Source | Hema Ravichandar (The Mint)
Plug the leaking talent pipeline by encouraging women to return to the workforce and making their re-entry as smooth as possible
“Marriage, maternity and mobility are three course-changers in a woman’s career,” a human resource (HR) professional recently pointed out to me. All three of them played a key part in my young friend’s life.
Graduating with honours in her MBA, she landed a plum job in a multinational company (MNC). A couple of years into a successful career, two of the course-changers came calling: Wedding bells chimed and the “We’re Moving” card flashed. She responded happily and moved to West Asia with her chartered accountant husband, finding an MNC there that offered her a role in an exciting post-merger integration initiative. Along came the stork, the third course-changer. She put her career on hold and plunged delightedly into motherhood. About then, she moved to Ahmedabad with her husband. As a new mother, she chose to pick up a part-time role as a research associate at a Well-Known Institute of Management in Western India (WIMWI will resonate with some). Three years later, the family moved again, this time to their original home base.
Though it had been five years since she had left a flourishing full-time career, she was ready to re-enter the corporate world. She opted for freelance and part-time work for the first two years. “Just to get into the groove and the discipline of working outside home,” she explained. Last year, she plunged back into a “nine-to-fiver”, switching to cruise mode on her professional journey.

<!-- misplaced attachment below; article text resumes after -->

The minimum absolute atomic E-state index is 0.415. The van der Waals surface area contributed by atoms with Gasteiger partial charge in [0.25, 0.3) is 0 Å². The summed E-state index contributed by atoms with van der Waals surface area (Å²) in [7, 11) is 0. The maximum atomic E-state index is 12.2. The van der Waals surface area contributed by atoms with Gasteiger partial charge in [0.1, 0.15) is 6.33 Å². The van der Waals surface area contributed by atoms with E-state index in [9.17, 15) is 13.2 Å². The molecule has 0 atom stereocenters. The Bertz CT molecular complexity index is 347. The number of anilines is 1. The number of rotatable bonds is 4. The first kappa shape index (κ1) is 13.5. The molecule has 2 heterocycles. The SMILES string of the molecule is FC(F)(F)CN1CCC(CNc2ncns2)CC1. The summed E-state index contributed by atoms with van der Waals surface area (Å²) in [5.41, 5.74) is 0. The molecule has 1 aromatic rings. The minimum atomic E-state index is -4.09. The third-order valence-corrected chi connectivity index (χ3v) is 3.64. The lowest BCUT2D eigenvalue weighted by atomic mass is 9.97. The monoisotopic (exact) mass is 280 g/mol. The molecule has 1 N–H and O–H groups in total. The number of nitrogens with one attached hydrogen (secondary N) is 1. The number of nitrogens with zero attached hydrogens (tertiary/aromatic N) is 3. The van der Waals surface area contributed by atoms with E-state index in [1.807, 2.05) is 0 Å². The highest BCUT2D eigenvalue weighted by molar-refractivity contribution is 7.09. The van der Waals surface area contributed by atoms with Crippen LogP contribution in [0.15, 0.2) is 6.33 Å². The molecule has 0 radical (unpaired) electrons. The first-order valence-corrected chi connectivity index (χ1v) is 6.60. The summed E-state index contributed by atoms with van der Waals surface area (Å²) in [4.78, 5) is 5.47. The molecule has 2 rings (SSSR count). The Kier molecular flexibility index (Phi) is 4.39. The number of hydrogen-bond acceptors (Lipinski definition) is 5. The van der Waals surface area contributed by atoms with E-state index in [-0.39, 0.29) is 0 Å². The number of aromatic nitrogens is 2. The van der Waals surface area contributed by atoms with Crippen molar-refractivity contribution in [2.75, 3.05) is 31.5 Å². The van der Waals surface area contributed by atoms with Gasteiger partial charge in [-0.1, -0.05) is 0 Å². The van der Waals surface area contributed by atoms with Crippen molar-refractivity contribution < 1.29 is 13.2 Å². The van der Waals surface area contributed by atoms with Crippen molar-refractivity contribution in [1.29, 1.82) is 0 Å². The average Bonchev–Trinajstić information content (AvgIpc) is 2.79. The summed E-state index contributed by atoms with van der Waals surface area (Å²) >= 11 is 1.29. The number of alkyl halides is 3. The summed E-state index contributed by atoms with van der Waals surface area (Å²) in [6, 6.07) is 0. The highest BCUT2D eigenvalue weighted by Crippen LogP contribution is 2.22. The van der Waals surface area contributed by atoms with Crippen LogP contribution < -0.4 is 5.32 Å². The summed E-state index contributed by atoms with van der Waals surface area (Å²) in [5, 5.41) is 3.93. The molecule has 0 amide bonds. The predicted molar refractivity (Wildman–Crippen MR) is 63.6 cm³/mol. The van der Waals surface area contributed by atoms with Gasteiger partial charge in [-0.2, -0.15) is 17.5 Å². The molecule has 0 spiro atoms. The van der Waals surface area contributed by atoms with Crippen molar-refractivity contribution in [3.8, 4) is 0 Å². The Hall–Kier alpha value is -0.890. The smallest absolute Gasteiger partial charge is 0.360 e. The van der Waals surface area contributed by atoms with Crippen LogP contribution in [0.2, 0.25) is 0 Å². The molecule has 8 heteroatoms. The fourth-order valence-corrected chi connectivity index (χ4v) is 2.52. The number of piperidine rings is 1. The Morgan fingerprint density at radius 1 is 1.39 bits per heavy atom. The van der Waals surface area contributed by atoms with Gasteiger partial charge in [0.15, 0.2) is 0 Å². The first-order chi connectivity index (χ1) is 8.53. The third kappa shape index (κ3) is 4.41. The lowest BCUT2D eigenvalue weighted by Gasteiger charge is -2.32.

Not everyone is as successful as this professional when it comes to getting realigned to their career path. Statistics tell a stark story of the leaking talent pipeline for women in India. While the gender ratio for corporate India is a healthy 29% at junior management levels, it drops to a wobbly 15% by middle management and an anaemic 9% in the upper echelons of management, according to the “Gender Diversity Benchmark For Asia 2011”, a research report published by the not-for-profit organization, Community Business, based in Hong Kong.
There is a double dip; the first for marriage, and maternity, and the second for a host of other reasons,
predominant among them parental care and a sense of professional ennui—a case of been there, done that, especially applicable to those who perceive themselves to be financially secure. Such exits are a reality, but it’s very possible today to attract women back from career breaks. Whether re-entry is successful or not, however, depends as much on the re-entrants as on the organizations receiving them. Here are some learnings from the success stories.